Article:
Successful negotiation isn’t a one-dimensional procedure. Rather, in order to negotiate well, an individual must account for a number of foundational skills. For instance, if the negotiator is unable to communicate clearly, it’s unlikely that they’ll be able to reach a win-win outcome, where they truly benefit from the agreement. If there are misunderstandings at any point in the discussion, this will lead to serious issues — miscommunication could even lead to hostility from your counterpart, should anything be interpreted as an attack against them and their interests. Or, miscommunication could simply lead to an unfair compromise, seeing as your own interests and goals weren’t properly expressed.
However, communication isn’t the only core ability to negotiation. In truth, communication actually goes hand-in-hand with another skill: listening. Or, more specifically, active listening.
Active Listening Versus Passive Listening
To some, this might seem like a bit of an obvious point. Of course, in order to negotiate with another party, you’ll need to listen to what they’re telling you. However, it isn’t nearly this simple. Not only must you be listening to your counterpart (literally speaking), you should also be listening to them in the correct way. This can be achieved through active listening, rather than passive listening.
When you listen passively to your negotiation partner, you’re hearing the words they’re saying — or, at least, most of their words. Still, in this scenario, you’re not fully absorbing and comprehending what’s being expressed to you. Not only should you hear your counterpart, but it’s vital that you understand what they’re attempting to communicate to you.
Good listening skills can offer negotiators a number of benefits, which can make it easier to reach a win-win compromise. For example, active listening can allow negotiators to break tensions — passive listening, however, may only strengthen these tensions. As soon as this type of conflict arises, active listening skills can allow you to better understand where your counterpart is coming from and respond in a way that is favorable to them. The better you understand the motivations and point of view of your successful negotiation partner, the easier it will be to avoid or defuse tension.
In addition, active listening makes it far simpler to acquire whatever information you need from your partner, leading you toward the best possible compromise. Whenever you listen passively, you risk missing or not fully understanding key points of information — especially if they’re not stated outright. To build a deal everyone’s satisfied with, you need to understand as much as you can about your counterpart.
The Skills of Active Listening
Again, active listening isn’t something that comes innately, to most individuals. Even if listening seems like an effortless response to being spoken to, this doesn’t necessarily mean that you’re actively listening. Simply sitting in silence as your counterpart speaks, maintaining eye contact, and providing them a quick “I understand,” isn’t enough to constitute active listening.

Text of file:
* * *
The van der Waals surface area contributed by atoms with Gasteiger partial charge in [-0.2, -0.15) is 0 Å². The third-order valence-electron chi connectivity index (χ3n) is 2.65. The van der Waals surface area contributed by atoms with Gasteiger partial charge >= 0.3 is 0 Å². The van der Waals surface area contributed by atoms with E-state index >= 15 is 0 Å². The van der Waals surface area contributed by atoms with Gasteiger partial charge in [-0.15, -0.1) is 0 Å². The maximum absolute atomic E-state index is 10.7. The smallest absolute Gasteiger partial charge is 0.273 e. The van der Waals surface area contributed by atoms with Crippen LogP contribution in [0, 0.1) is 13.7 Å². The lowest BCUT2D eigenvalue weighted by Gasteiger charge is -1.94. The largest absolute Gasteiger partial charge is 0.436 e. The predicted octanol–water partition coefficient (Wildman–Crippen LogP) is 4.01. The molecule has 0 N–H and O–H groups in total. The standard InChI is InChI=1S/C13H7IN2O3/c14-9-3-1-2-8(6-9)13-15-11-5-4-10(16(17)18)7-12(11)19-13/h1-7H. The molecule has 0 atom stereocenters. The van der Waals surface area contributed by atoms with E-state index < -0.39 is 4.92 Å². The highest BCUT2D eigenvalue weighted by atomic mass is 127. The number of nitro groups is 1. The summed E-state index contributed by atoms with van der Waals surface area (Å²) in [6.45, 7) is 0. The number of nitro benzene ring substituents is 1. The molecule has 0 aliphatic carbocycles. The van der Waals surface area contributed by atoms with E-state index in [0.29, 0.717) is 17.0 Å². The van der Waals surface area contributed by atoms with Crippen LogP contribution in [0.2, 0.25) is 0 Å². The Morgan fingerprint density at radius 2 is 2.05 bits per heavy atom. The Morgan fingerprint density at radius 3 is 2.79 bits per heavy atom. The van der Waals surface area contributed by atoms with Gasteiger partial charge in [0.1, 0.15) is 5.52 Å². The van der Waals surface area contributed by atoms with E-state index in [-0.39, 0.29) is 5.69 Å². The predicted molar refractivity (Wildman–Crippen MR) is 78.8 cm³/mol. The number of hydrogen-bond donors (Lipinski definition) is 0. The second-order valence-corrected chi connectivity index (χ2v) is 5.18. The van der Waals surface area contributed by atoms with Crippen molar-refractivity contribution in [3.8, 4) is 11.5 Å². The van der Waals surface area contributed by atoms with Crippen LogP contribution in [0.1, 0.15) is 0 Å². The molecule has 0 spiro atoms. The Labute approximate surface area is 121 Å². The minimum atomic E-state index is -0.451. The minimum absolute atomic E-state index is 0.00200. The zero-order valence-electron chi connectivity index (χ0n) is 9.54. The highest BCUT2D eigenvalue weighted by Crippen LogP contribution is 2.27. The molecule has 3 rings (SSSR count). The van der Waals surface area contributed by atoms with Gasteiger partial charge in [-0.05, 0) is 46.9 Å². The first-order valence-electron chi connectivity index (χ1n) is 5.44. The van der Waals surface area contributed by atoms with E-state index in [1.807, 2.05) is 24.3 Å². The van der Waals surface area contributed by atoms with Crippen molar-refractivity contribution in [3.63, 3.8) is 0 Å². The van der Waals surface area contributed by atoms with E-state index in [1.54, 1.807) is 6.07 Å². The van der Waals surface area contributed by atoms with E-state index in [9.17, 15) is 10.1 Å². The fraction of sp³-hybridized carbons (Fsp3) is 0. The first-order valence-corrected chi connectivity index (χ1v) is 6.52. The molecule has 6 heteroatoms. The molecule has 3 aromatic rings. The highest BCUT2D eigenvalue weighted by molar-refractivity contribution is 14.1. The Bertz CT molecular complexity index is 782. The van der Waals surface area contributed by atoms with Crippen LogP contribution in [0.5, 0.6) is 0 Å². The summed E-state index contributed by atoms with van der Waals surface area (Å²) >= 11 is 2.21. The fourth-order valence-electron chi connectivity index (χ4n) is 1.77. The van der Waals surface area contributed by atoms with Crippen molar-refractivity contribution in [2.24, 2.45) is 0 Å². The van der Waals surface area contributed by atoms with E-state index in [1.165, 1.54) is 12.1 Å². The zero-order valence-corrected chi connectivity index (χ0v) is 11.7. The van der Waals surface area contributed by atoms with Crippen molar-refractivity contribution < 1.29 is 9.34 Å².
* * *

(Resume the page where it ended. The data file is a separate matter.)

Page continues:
Instead, the experience of active listening is dynamic — not passive. To succeed as an active listener, you will need to master three particular skills. These skills are:
First, once your counterpart has finished speaking, try to verbally paraphrase what they’ve said to you. This is a beneficial technique, for a number of reasons. To begin, by paraphrasing your counterpart’s points (as you understood them), you’ll be able to confirm whether or not your understanding was correct — this allows you to efficiently catch any misunderstandings before they devolve any further.
Additionally, by verbally paraphrasing, you’re strengthening your own interpretation and understanding of your partner’s points. This will make it easier for you to process and fully absorb the information, rather than overlooking or forgetting it, moving forward.
Paraphrasing also allows you time to formulate your own response — a strong response. Finally, paraphrasing makes it simpler to build trust, in your counterpart’s eyes. This assures them that you’re listening carefully, and that you respect the argument they’re making.
After you’ve paraphrased your counterpart’s points, it’s time to pose an inquiry. Try to further dissect something that your negotiation partner has said or proposed, and pose an open-ended question, in response. Form a counterargument, and work toward a compromise.
If your counterpart has any contentions or disagreements, don’t work around them — instead, address them outright. Restate your negotiation partner’s perspective and set up an opportunity to work toward an agreement that they’re satisfied with.
As you can see, active listening isn’t always straightforward. Instead, it’s a dynamic set of several skills, allowing individuals to fully comprehend and address the points of their counterpart. Ultimately, if a negotiator relies on passive listening, they’re going to be far more prone to miscommunication and difficulties reaching a compromise. Through paraphrasing, inquiring, and then acknowledging the points of your counterpart, you’re on your way to more fruitful and mutually beneficial negotiations.
Recommended Article 1
Recommended Article 2
Recommended Article 3
Recommended Article 4
Recommended Article 5
Recommended Article 6
Recommended Article 7
Recommended Article 8
Recommended Article 9
Recommended Article 10